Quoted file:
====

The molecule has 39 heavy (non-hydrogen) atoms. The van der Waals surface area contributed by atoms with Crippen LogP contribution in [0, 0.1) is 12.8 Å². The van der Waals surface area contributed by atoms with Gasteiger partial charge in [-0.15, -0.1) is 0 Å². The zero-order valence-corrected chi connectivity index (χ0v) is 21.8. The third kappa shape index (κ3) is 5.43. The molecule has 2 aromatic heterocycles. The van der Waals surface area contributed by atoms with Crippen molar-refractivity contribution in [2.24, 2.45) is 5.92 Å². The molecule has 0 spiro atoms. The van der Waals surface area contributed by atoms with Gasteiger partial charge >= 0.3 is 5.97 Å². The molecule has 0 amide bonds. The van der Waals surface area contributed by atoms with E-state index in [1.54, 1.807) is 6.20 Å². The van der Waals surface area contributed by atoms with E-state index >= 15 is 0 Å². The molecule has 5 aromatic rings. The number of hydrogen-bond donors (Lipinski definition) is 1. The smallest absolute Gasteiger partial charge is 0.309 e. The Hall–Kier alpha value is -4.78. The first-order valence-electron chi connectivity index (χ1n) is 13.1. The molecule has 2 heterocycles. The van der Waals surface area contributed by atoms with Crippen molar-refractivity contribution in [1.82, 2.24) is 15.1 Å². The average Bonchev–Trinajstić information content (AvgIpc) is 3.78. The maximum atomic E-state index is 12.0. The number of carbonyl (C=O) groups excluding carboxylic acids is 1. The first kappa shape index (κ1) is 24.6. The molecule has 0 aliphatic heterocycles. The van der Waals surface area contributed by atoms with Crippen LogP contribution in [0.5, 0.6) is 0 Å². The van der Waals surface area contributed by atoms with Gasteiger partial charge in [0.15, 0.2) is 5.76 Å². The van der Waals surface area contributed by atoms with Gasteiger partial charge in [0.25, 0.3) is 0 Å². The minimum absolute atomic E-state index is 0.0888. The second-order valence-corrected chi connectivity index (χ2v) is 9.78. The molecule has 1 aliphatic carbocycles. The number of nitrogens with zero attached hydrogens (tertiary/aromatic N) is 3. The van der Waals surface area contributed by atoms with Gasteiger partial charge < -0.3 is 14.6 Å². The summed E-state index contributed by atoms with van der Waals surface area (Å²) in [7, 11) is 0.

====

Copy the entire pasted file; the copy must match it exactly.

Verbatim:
The molecule has 39 heavy (non-hydrogen) atoms. The van der Waals surface area contributed by atoms with Crippen LogP contribution in [0, 0.1) is 12.8 Å². The van der Waals surface area contributed by atoms with Gasteiger partial charge in [-0.15, -0.1) is 0 Å². The zero-order valence-corrected chi connectivity index (χ0v) is 21.8. The third kappa shape index (κ3) is 5.43. The molecule has 2 aromatic heterocycles. The van der Waals surface area contributed by atoms with Crippen molar-refractivity contribution in [2.24, 2.45) is 5.92 Å². The molecule has 0 spiro atoms. The van der Waals surface area contributed by atoms with Gasteiger partial charge >= 0.3 is 5.97 Å². The molecule has 0 amide bonds. The van der Waals surface area contributed by atoms with E-state index in [1.54, 1.807) is 6.20 Å². The van der Waals surface area contributed by atoms with E-state index >= 15 is 0 Å². The molecule has 5 aromatic rings. The number of hydrogen-bond donors (Lipinski definition) is 1. The smallest absolute Gasteiger partial charge is 0.309 e. The Hall–Kier alpha value is -4.78. The first-order valence-electron chi connectivity index (χ1n) is 13.1. The molecule has 2 heterocycles. The van der Waals surface area contributed by atoms with Crippen molar-refractivity contribution in [1.82, 2.24) is 15.1 Å². The average Bonchev–Trinajstić information content (AvgIpc) is 3.78. The maximum atomic E-state index is 12.0. The number of carbonyl (C=O) groups excluding carboxylic acids is 1. The first kappa shape index (κ1) is 24.6. The molecule has 0 aliphatic heterocycles. The van der Waals surface area contributed by atoms with Crippen LogP contribution in [0.5, 0.6) is 0 Å². The van der Waals surface area contributed by atoms with Gasteiger partial charge in [0.15, 0.2) is 5.76 Å². The van der Waals surface area contributed by atoms with Gasteiger partial charge in [0.25, 0.3) is 0 Å². The minimum absolute atomic E-state index is 0.0888. The second-order valence-corrected chi connectivity index (χ2v) is 9.78. The molecule has 1 aliphatic carbocycles. The number of nitrogens with zero attached hydrogens (tertiary/aromatic N) is 3. The van der Waals surface area contributed by atoms with Gasteiger partial charge < -0.3 is 14.6 Å². The summed E-state index contributed by atoms with van der Waals surface area (Å²) in [7, 11) is 0.